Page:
Rabbits are grazing animals. In the wild, they largely feed on grasses, wildflowers, vegetable plants, clover, twigs, and bark. They keep on eating throughout the day and are likely to eat, tastier, higher-calorie foods if given the choice. This makes you wonder if rabbits feel full, and if they’ll stop eating food until they feel hungry again.
Rabbits do realize when they’re full. However, they can’t throw up if they eat too much or if they consume something that is bad for them. Anything that’s eaten remains with the rabbit until it passes through its system. Rabbits are supposed to eat almost continuously to ensure their digestive system is working properly.
Rabbits are likely to feel fuller if given a diet that’s rich in hay, grass, and other fiber-rich foods. Fruits, vegetables, and pellets should be offered moderately or as treats. Rabbits will eat as much of these foods as they can get. Filling up on treat foods upsets their digestive tracts, causing diarrhea, bloating, obesity, and gastrointestinal stasis (GI stasis).
Can You Overfeed a Rabbit?
Rabbits are enthusiastic grazers and they’ll continue eating throughout the day. They’re also known to be concentrated selectors.
In the wild, they’ll pick through meadows and select greens and succulent shoots packed with nutrients. They may chew through plenty of roughage. A rabbit’s digestive tract is designed to continually process a high-fiber diet.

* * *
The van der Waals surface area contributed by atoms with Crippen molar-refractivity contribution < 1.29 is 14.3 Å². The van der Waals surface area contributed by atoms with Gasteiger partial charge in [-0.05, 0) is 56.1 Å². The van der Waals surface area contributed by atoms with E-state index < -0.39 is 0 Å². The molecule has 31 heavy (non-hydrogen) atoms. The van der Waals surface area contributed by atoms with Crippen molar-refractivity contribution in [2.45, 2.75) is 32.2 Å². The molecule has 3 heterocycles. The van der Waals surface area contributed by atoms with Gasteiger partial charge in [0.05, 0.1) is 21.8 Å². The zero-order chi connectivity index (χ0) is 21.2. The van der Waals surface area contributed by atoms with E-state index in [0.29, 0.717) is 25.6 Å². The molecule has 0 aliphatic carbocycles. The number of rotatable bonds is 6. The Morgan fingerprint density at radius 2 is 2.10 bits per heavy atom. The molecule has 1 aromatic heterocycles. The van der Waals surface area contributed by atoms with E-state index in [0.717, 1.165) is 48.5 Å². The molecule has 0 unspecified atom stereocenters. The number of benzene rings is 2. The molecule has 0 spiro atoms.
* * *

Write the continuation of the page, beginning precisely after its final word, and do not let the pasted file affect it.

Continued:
However, domestic rabbits don’t have the choice to skim through large meadows with a variety of grasses and greens. Rabbits are more likely to overeat low-fiber, high sugar foods. The lack of fiber in these foods can prevent rabbits from feeling full, causing them to inhale their meal.
If your rabbit doesn’t self-regulate its food intake, it’s daily diet will have to be carefully proportioned and monitored. This will minimize treats high in carbohydrates and fats, such as fruits, high-sugar veggies like carrots, and low-quality pellets. Instead, your rabbit’s diet will mainly focus on grass hays and dark leafy greens.
|Type of Rabbit Food
|How Much Food Can Be Consumed?
|Rabbits can eat unlimited quantities of hay
|Leafy greens (lettuce, spinach, chard):
|More than 1 cup per 2 pounds of body weight per day
|Root vegetables (carrots):
|More than 1 baby carrot, 2-3 times a week
|Squash (pumpkin, gourd, summer squash):
|More than 2 tbsp. pumpkin meat per pound of body weight (2-3 times a week)
|Berries (raspberries, blueberries, blackberries):
|More than 1-2 pieces a week
|Apples and pears:
|More than 1-2 slices a week
|More than 1/4 cup of pellets per 6 lbs. of body weight
When Does a Rabbit Stop Eating?
Your rabbit will stop eating when it’s satiated or during rest. However, it’s important to keep in mind that it’s normal for rabbits to eat numerous times throughout the day.
A rabbit will stop eating and drinking if its digestive tract shuts down, causing starvation and death.
GI stasis is a common life-threatening issue in rabbits, largely caused by a fiber-poor diet, rich in unnecessary carbohydrates and fat.
However, it can be prevented with a high-fiber, low fat, low-carbohydrate and a reasonably low-protein diet.
Can You Free Feed a Rabbit?
This depends on the rabbit. Some rabbits can self-regulate their food intake and consume moderate amounts of food. And others may overeat and concentrate on low-quality foods that are dense in calories.